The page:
Yet, it is not just the goddess of the underworld who is used to symbolise this grand celebration. Motifs such as the tree of life candelabra are common ways to reference the celebration within works of art. It is believed that this candelabra represents life and death and this is portrayed by mixing the imagery of the tree of life with the Mictecacíhuatl goddess. Candelabras are used during Day of the Dead ceremonies to guide the souls of the deceased back to the family home and are commonly placed on the altar. Each flame symbolises a soul. Another important image that is often hidden in Day of the Dead art is that of the Mesoamerican deity Quetzalcóatl, the plumed two-headed serpent. He is the God of air and wisdom and is closely linked to the morning star Venus which is a symbol of death and resurrection. The double-headed nature of Quetzalcóatl links back to an old Aztec belief that everything in the universe has a balancing double, a perfect duality. Just like life and death. 

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xolo goddess
She and her Xolos Limited Edition Print

Day of the Dead history

Many people believe that the Aztecs first celebrated el Día de los Muertos (Day of the Dead). However, if we take a closer look at Day of the Dead art and other historical relics we can see that the tradition began long before. 3000 years ago, the Olmec civilization settled in the Gulf of Mexico, now the states of Veracruz and Tabasco. 

The Olmecs are famous for carving large stone head sculptures, drinking chocolate and playing ball games. They have left behind a rich, cultural legacy that has shaped the modern world to this day. However perhaps one of the most striking leftovers of this innovative civilisation is the celebration of the dead. While archaeologists know very little about how this was celebrated back then, it is likely to have included song, dance and sacrifice. 

There are many variations of this ancient Mexican ritual around the world. In fact, almost every culture has a way to honour the dead around the end of October/beginning of November.

Using Day of the Dead art, discover the true essence of this famous Mexican festivity.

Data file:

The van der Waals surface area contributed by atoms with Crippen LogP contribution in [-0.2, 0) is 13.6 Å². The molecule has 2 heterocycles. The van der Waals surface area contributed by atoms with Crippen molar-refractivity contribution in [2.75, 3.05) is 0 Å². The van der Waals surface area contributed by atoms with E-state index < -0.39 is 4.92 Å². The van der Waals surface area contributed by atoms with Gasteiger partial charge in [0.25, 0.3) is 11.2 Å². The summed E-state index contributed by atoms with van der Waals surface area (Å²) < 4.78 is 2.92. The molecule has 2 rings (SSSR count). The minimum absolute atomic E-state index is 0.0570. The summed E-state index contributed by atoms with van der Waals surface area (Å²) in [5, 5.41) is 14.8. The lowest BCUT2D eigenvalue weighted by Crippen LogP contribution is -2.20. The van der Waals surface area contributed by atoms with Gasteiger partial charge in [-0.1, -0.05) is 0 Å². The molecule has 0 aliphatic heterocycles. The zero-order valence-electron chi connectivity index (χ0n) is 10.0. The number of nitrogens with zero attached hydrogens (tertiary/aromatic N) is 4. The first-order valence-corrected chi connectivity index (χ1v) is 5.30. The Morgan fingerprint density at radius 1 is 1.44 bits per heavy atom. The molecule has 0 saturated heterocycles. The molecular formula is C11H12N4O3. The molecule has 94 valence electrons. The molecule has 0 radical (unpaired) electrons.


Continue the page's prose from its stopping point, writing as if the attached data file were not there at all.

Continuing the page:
What is Day of the Dead

Day of the Dead is a joyous and colourful celebration where families honour the memory of their ancestors and believe that the souls of the departed loved ones travel back to Earth once a year to be reunited with loved ones. Originally, it started as an ancient indigenous celebration but it has since evolved with the Toltecs, Mayans, Zapotec, Mixtec and Aztecs all putting their spin on the occasion. With the arrival of the Spanish and the Catholic religion, the Day of the Dead celebrations evolved once more into the festivity we know and love today. 

Olmec civilization
Mexican Olmeca Tribe Limited Edition Print

How do they celebrate the Day of the Dead festival?

Today, the Day of the Dead festival is an authentic mix of Aztec tradition and the Catholic All Saints festival. In states like Oaxaca, the preparations begin weeks in advance. Parades, processions and ofrendas (altars) are all lovingly prepared to make the festival as passionate and as meaningful as possible. Families gather together at home to create their altars which are constructed in such a way that it is easy for the spirits to find their way back home. This can be done by lining a pathway to the altar with brightly coloured Marigold flowers. Or, more commonly by placing the favourite dishes of the deceased on the altar alongside hand painted sugar skulls, beverages, nuts and berries, photos, candles and incense. The idea is to fill this corner of the home with light, colour and inviting aromas to help guide the souls of long-lost loved ones back home for the night.